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Text Box: Environmental Happenings
Text Box: Picatinny submitted a Facility-wide Well Sampling Plan to the USEPA for review.  Comments dated March 12, 2009 from the USEPA hydrogeologist were as follows:
  
“It is not Region 2’s policy to allow contaminated groundwater  from monitoring wells to be discharged to the ground surface.  The water in the wells proposed for abandonment should be tested for all contaminants of concern and water with levels of contaminants of concern that are above applicable regulatory standards should be appropriately disposed of. If the monitoring well proposed for abandonment has a recent history showing contaminants of concern below applicable regulatory levels, these data may be applied in lieu of testing.”  

Otherwise the work plan was found to be adequate.

Picatinny replied on March 16, 2009 with the following:  

“We have been discharging gw [groundwater] onto the site per approved FSP [Field Sampling Plan] when sampling for years. We ensure it does not get into a sw [surface water] body including wetland and if not possible then we containirize [sic - containerize] the water.”

DISCHARGE OF SAMPLING WATER - CREATE NO NEW CONTAMINATION

The USEPA countered with the following:

 

‘Arcadis's FSP states: "Pre-sample water will be containerized in a portable polyethylene tank and transported to a central storage area, secure  temporary area, or treated at the well head if analytical results for the subsurface soil samples indicate potential  contamination. If there is no indication of potential contamination, the purge water will be disposed of downgradient of the monitoring well on a grassy surface if it will not present a nuisance to day-to-day arsenal activities. The containerized purge water will be sampled and disposed of after consultation with PTP EAO."  (Section 3.6.4, e) This, I think, is fairly close to what our hydrologist was asking for. That is, due diligence before discharging groundwater onto the surface.’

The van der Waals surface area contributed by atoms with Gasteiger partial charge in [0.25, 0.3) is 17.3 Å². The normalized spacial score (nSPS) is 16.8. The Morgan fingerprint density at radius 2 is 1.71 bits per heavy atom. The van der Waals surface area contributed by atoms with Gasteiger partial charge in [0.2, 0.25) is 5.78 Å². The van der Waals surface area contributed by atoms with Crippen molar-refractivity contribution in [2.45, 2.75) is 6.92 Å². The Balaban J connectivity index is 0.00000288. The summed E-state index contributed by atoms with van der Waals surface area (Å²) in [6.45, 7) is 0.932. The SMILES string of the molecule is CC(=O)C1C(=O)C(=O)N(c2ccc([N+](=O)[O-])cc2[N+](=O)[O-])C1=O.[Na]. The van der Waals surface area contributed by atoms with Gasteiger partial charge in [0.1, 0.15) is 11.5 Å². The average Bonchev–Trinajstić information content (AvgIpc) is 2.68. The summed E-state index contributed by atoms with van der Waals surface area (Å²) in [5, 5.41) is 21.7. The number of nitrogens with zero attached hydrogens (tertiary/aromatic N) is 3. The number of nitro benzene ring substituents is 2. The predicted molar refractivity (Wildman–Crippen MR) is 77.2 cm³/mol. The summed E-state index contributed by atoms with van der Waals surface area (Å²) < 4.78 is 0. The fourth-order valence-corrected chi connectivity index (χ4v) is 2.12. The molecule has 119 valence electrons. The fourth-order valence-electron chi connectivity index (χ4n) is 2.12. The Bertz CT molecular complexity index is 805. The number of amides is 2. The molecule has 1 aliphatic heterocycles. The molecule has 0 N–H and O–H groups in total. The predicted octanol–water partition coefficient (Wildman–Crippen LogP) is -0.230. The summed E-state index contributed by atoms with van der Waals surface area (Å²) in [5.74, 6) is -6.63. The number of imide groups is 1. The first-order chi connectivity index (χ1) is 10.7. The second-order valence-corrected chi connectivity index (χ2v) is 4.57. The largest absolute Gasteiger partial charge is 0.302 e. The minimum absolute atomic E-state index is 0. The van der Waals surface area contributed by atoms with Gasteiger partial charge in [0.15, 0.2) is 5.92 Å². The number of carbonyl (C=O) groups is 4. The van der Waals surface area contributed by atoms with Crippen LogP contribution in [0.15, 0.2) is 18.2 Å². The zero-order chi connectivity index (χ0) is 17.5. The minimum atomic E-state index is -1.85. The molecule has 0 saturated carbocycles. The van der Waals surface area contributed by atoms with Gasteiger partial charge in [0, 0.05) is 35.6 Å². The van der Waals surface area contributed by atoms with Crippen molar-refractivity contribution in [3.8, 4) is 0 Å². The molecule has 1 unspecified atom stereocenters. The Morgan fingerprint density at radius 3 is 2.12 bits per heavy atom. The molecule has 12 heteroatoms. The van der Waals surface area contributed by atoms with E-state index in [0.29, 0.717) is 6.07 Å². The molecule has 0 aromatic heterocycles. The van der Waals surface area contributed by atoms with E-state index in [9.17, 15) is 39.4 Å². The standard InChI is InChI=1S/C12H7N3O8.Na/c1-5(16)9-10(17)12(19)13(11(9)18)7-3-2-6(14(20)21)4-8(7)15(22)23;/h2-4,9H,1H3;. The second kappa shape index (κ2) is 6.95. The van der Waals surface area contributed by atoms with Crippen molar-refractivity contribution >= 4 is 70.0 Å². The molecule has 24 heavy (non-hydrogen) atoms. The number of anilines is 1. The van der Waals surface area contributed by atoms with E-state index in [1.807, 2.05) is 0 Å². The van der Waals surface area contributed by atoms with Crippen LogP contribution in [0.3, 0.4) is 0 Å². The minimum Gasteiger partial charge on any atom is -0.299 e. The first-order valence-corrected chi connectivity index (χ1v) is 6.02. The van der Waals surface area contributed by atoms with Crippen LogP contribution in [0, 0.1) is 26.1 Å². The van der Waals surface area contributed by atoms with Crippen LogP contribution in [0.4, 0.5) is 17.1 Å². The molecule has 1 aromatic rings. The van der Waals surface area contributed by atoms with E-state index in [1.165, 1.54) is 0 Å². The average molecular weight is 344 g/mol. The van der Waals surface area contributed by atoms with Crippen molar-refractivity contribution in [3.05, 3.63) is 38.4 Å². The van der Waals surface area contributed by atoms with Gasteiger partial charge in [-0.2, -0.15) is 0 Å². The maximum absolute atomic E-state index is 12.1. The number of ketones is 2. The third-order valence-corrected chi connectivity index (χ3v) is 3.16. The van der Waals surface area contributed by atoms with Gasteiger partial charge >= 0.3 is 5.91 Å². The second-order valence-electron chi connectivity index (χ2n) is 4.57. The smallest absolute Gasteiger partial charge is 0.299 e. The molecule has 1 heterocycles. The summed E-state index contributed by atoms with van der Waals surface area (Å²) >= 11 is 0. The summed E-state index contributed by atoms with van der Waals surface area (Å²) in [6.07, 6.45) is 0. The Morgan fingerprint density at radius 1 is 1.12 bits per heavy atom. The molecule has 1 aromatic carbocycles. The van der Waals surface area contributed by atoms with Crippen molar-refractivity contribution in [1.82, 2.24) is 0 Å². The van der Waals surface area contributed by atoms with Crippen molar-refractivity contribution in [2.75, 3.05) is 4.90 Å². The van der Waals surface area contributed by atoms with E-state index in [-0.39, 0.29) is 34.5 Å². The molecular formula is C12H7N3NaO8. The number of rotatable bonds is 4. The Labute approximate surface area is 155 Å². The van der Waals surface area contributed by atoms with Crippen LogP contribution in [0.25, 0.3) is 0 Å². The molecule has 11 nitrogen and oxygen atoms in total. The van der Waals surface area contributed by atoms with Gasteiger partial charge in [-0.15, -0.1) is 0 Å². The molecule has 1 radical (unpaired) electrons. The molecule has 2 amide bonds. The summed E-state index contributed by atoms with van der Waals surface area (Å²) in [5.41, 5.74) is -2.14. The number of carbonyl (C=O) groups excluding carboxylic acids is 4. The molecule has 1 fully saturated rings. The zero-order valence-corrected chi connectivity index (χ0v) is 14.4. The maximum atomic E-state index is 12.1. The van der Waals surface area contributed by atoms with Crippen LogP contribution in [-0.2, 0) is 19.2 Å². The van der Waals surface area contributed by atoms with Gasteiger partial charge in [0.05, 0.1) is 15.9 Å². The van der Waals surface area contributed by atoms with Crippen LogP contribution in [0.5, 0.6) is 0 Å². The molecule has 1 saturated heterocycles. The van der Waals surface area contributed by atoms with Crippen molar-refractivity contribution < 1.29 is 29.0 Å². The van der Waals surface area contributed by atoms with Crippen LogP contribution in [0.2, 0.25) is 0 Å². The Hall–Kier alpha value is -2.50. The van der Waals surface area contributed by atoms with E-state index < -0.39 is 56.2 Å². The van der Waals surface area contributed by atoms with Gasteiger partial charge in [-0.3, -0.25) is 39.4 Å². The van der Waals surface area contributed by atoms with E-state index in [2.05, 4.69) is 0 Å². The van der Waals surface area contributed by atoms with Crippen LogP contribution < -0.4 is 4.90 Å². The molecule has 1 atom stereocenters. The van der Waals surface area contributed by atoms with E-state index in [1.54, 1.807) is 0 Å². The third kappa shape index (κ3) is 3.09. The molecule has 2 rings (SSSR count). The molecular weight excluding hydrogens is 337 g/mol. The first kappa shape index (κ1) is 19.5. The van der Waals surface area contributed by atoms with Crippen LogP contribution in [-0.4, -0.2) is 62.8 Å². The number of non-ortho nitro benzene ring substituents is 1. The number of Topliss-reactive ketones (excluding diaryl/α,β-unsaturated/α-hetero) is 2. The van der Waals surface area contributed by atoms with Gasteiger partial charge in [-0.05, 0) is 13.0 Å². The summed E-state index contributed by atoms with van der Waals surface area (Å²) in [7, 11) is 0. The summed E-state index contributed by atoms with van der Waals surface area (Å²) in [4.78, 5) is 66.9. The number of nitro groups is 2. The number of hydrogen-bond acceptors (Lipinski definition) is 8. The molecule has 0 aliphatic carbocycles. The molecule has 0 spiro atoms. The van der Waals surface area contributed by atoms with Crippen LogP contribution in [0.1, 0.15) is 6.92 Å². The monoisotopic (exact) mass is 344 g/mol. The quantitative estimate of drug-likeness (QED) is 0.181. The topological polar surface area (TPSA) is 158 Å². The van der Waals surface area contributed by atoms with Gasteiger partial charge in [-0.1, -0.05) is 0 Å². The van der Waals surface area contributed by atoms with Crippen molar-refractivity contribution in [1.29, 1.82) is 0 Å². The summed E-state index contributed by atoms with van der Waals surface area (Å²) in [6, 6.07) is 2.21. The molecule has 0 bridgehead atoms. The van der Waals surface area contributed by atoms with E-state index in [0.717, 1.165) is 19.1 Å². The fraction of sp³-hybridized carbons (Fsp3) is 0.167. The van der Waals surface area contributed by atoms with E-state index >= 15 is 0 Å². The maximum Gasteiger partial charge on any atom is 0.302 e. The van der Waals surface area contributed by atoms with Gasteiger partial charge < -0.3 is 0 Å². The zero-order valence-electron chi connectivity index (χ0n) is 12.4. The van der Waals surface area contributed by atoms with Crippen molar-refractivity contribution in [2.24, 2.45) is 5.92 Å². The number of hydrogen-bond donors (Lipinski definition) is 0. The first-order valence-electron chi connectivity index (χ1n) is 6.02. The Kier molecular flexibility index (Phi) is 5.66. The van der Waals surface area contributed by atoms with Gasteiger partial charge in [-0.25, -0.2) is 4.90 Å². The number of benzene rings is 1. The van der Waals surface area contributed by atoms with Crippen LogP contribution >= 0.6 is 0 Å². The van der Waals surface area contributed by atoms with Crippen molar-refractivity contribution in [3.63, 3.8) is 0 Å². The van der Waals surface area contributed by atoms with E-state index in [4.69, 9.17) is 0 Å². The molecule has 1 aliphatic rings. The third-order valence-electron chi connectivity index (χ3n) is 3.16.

There was no further reply from Picatinny but the topic did come up again at the April 8, 2009 technical meeting. It was reported that Mr. Joe Marchesani of the NJDEP summarized the NJDEP’s policy which is focused on not contaminating otherwise clean soil or aquifer materials. Based on the correspondence it appears that water may not have been handled in accordance with the FSP -but

 

 

it is unclear for how long and at which sites. To determine which sites have been affected would require a review of field sampling logs for past groundwater sampling events.

 

 

Mr. Ted Gabel provides the following comments:

 

‘a. Throughout the years our contractors have been observed by regulatory inspectors while sampling, while conducting environmental tests and while participating in  development construction  at the Arsenal. The activities of our contractors were observed by numerous inspectors of the USEPA

 

 

 

and — especially — by those of the NJDEP. None of these inspectors ever insinuated that proper procedures were not being followed or that the methods used would “create new contamination.”

 

b. No party — whether associated with a regulatory agency or with the Army or with a contractor — has proposed that a review of sampling logs would be necessary to determine which sites have been affected. Presumably this is because our methods have heretofore always been considered environmentally appropriate. ’   

 

 

Image of Drums of Hazardous Material

SAMPLE COUNT RISING AT PICATINNY ARSENAL

According to the Arcadis database which includes results of environmental sampling at Picatinny,  the total number of all environmental samples related to the cleanup is

 

over 12,000.  The breakdown is as follows:

· 6,017 — Soil samples

· 4,598 — Groundwater                                 samples

· 988 — Sediment samples

· 824 — Surface-water                        samples

 

Picatinny Arsenal was placed on the National Priorities List (NPL) in 1990.

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